Staff Spotlight: Gena Hartman, Content Manager

Genevieve Hartman is a poet based in upstate New York. She graduated from Houghton College with a BA in English and Adolescence Education, where she was the head editor of The Lanthorn. She recently interned with BOA Editions in Rochester and currently serves as a content manager for the Adroit Journal and a poetry reader for the VIDA Review. Besides poetry, she loves calligraphy, piano, teaching, plants, and making Korean food.


Maria Esquinca: Can you tell me a little bit about yourself?

Gena Hartman: I graduated from Houghton College in May of 2019 with my B.A. in Adolescence Education and English. I’m a certified 7-12 English Language Arts teacher, and currently I substitute teach full-time alongside my roles as Content Manager at Adroit and Poetry Reader for the VIDA Review. Beyond that, I like to cook, do calligraphy, play piano, try to keep my plants alive through the long Western New York winter, and of course, add to the collection of books that’s threatening to topple my bookshelves.

ME: What drew you to Adroit?

GH: I was particularly impressed with Adroit’s focus on young writers. Since I am trained as a teacher and work with students, it’s really nice to know that magazines like Adroit are investing in our next generation of readers and writers, providing opportunities for publication, internships, and readerships. Since joining the staff at Adroit, I’m really impressed by how it works to keep young people incorporated into the every-day life of the journal.

ME: What does a typical day for the “content manager” of Adroit look like? How is this similar or different from your previous internship with BOA editions?

GH: The content manager position is a quite a bit less time-consuming than my internship at BOA, so it is less like a daily schedule and more like a weekly one. Weeks with check-ins will be more crazy, as coordinating with the busy schedules of twelve interns can be quite a job. At BOA, I spent a lot of time proofreading and working with shipping, publicity, and award submissions, whereas the content manager position is more about developing goals and communicating information in order to keep the ball rolling on the three projects we are currently working on.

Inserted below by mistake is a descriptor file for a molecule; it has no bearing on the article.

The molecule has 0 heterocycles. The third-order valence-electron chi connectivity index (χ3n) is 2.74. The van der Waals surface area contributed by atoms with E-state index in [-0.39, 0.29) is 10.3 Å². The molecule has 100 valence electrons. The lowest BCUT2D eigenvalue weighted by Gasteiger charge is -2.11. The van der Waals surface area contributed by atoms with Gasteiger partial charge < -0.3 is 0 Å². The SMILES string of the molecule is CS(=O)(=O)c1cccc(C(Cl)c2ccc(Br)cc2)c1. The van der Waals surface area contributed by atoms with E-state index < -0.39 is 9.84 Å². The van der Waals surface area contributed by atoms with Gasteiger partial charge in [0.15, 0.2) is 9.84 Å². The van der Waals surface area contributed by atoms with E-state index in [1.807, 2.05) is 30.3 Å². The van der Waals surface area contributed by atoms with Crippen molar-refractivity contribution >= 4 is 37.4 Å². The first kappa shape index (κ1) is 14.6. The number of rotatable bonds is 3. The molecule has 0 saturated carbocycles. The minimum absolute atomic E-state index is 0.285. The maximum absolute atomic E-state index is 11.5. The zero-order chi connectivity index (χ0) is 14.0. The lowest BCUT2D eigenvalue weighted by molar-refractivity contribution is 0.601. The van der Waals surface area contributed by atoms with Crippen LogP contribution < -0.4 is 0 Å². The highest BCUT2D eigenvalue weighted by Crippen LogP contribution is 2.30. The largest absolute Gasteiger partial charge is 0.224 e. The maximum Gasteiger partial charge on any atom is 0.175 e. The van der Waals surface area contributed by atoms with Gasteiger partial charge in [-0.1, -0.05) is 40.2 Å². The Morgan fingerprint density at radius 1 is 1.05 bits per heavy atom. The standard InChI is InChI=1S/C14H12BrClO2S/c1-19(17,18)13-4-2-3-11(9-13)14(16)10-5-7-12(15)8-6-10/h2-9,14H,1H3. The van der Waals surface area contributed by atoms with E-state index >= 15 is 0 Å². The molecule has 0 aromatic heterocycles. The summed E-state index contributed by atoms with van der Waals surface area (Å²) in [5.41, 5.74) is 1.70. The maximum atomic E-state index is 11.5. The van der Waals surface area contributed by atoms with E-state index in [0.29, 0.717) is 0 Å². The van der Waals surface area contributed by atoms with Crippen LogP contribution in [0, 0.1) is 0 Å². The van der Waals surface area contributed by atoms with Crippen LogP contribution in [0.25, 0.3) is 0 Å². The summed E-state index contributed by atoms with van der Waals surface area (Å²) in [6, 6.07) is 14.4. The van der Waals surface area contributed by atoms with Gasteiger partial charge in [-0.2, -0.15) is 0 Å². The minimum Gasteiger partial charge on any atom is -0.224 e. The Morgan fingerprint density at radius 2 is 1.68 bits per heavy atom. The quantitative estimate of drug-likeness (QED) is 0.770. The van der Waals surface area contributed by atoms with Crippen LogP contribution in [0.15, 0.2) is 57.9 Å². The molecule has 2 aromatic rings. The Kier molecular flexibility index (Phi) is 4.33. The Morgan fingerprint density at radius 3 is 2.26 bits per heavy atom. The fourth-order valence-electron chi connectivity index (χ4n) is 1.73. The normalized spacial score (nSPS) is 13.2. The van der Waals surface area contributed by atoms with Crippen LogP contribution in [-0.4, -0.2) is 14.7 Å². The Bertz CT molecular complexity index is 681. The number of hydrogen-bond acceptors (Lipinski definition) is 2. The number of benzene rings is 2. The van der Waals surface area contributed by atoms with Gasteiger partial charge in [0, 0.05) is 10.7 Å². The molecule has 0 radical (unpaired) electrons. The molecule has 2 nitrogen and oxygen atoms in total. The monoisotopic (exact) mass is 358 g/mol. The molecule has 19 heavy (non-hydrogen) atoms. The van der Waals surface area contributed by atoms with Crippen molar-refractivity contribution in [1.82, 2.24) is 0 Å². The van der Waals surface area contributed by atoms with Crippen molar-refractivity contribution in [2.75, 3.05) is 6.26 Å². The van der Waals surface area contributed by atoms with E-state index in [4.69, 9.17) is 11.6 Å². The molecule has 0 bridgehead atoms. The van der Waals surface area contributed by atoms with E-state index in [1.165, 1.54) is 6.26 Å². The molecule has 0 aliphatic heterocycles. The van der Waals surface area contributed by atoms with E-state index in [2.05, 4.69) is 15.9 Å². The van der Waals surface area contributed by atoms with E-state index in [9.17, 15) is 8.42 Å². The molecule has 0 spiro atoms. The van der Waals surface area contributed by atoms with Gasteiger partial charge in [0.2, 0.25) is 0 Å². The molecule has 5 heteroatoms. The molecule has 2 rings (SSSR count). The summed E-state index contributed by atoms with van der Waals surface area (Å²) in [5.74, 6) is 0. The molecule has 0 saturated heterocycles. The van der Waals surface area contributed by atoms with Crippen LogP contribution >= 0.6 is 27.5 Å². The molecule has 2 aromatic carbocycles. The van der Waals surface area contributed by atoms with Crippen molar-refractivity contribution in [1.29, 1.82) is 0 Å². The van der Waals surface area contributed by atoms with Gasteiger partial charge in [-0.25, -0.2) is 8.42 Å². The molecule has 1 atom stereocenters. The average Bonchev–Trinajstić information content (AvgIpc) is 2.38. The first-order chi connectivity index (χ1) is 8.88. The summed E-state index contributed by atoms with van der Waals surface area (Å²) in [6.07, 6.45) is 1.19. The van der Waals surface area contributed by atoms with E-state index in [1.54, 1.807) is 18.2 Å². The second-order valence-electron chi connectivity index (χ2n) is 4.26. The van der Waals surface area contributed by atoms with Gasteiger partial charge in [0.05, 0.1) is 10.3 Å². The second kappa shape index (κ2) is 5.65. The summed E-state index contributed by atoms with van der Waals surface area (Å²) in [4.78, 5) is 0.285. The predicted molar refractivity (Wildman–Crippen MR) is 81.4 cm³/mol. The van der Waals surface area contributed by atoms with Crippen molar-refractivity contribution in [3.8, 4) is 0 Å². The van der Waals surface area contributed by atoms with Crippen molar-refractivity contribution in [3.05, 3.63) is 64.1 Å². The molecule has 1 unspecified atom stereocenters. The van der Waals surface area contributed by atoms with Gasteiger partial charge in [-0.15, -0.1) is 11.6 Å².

ME: How do you balance this position with your other responsibilities?

GH: I was a classic overachiever during my undergrad, so I learned to balance a lot of different moving parts at once—schoolwork, lit. mag. editor, two jobs, social life. Now that I work as a substitute teacher, I have a much lighter schedule, and often I have down time when I can get my own work done for Adroit and VIDA. It’s usually pretty easy, with some multitasking, to keep my work schedule to a consistent 8-3 to match the school day. That way, I can make sure to have time for myself.

ME: Is it difficult to make time to write? Do you have a writing schedule?

GH: Admittedly, I am not the most disciplined writer—though I am working on becoming more so—so this is a hard question to answer. The short answer is that yes, it is difficult to make a consistent writing schedule. The longer answer is that my writing productivity is really influenced by how much time I have to read and think critically and spend time outdoors. Some days, I’ll begin work on 3-4 different poems, and other times I’ll go for days with only a few small edits on pre-existing poems. Because so much of what I write about is rooted in moments and thoughts and experiences, if I don’t have the time and space to be pursuing and pondering those things, I’ll spend less time writing. During that time, I will usually focus more on editing and deciding if poetic ideas are worth following up on. Some of my most productive moments take place while driving on the highway and while sitting in church services, because these are places that have require you to sit still and pay attention, and often are inspiring and thought-provoking, whether because of the words of a speaker or the natural beauty of the landscape.

Mary Oliver has an essay, “Of Power and Time,” where she talks about creative drive and schedules and following the writing spirit where it leads, and I feel what she’s talking about on a spiritual level. If you haven’t read it, I highly recommend!

ME: What would you say to other writers who are thinking of working for a press or a lit. mag. or journal?